SACRAMENTO, Calif. – California lawmakers on Monday were locked in a frustrating search for one more vote to approve a $42 billion budget-balancing plan state leaders say is needed to stave off fiscal disaster.
The stalled effort prompted Gov. Arnold Schwarzenegger to make good on an earlier promise to begin the layoff process for thousands of state workers, though under the state’s process it would take months for anyone to actually be laid off.
Lawmakers were in session for a state-record 30 hours before disbanding Sunday night, with many of them looking haggard and worn out after a futile attempt to secure the necessary votes. They regrouped Monday, but the expected budget votes kept getting pushed back.
By Monday night, Senate leader Darrell Steinberg announced that lawmakers had failed to find the final vote in his chamber as Republicans refused to support more than $14 billion in tax increases. He called a session for this morning and said he would put the tax provisions of the budget proposal up for a vote, even if they would not pass.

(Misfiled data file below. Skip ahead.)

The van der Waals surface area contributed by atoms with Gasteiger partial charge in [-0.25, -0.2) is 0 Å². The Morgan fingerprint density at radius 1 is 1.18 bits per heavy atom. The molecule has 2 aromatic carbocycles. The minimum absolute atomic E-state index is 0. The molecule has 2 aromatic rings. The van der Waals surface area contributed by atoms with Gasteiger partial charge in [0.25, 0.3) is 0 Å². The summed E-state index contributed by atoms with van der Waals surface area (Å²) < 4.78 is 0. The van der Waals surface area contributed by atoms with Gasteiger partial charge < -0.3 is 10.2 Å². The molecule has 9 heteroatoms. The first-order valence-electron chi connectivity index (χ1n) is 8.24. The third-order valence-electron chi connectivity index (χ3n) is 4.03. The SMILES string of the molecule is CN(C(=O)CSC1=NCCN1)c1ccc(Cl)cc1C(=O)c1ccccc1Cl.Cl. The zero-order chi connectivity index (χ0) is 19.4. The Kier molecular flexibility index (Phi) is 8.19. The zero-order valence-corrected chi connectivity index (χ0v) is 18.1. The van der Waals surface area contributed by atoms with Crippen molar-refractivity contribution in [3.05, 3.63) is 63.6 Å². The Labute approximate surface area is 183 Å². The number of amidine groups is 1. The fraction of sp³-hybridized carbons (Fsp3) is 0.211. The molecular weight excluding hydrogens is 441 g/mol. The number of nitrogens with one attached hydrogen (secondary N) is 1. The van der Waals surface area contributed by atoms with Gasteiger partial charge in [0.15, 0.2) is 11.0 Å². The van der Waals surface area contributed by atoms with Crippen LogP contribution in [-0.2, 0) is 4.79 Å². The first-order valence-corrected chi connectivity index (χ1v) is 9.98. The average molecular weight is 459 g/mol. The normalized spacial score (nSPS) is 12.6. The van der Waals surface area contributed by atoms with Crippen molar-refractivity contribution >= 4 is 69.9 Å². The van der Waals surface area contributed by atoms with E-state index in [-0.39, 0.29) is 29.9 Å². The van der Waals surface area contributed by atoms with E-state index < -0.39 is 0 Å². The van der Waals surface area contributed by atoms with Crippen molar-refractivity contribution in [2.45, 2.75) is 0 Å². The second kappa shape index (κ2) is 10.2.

Lawmakers have been trying to pass a combination of spending cuts, tax hikes and additional borrowing negotiated by Schwarzenegger and leaders of both parties, who warn that California faces insolvency unless the Legislature enacts a midyear budget fix to close the projected $42 billion budget shortfall through June 2010.
The plan continues to fall short of votes because rank-and-file Republicans have refused to agree to $14.4 billion in higher taxes. Lawmakers believe there are enough GOP votes in the Assembly, but the Senate has fallen short by one.
State workers have been furloughed because of the budget crisis, some 2,000 public works projects are on hold and tax refunds and payments to vendors have been delayed. The state controller says the state will run out of cash at the end of the month if lawmakers do not act.
The governor had delayed releasing layoff notices on Friday when it appeared lawmakers would pass a compromise plan, but with marathon weekend sessions failing to produce the necessary votes, Schwarzenegger’s spokesman said the administration had no choice.
The notices will start going out today to 20,000 workers in agencies that receive money from the general fund. Administration officials are seeking to eliminate up to 10,000 jobs as part of the governor’s order to cut 10 percent from the payroll.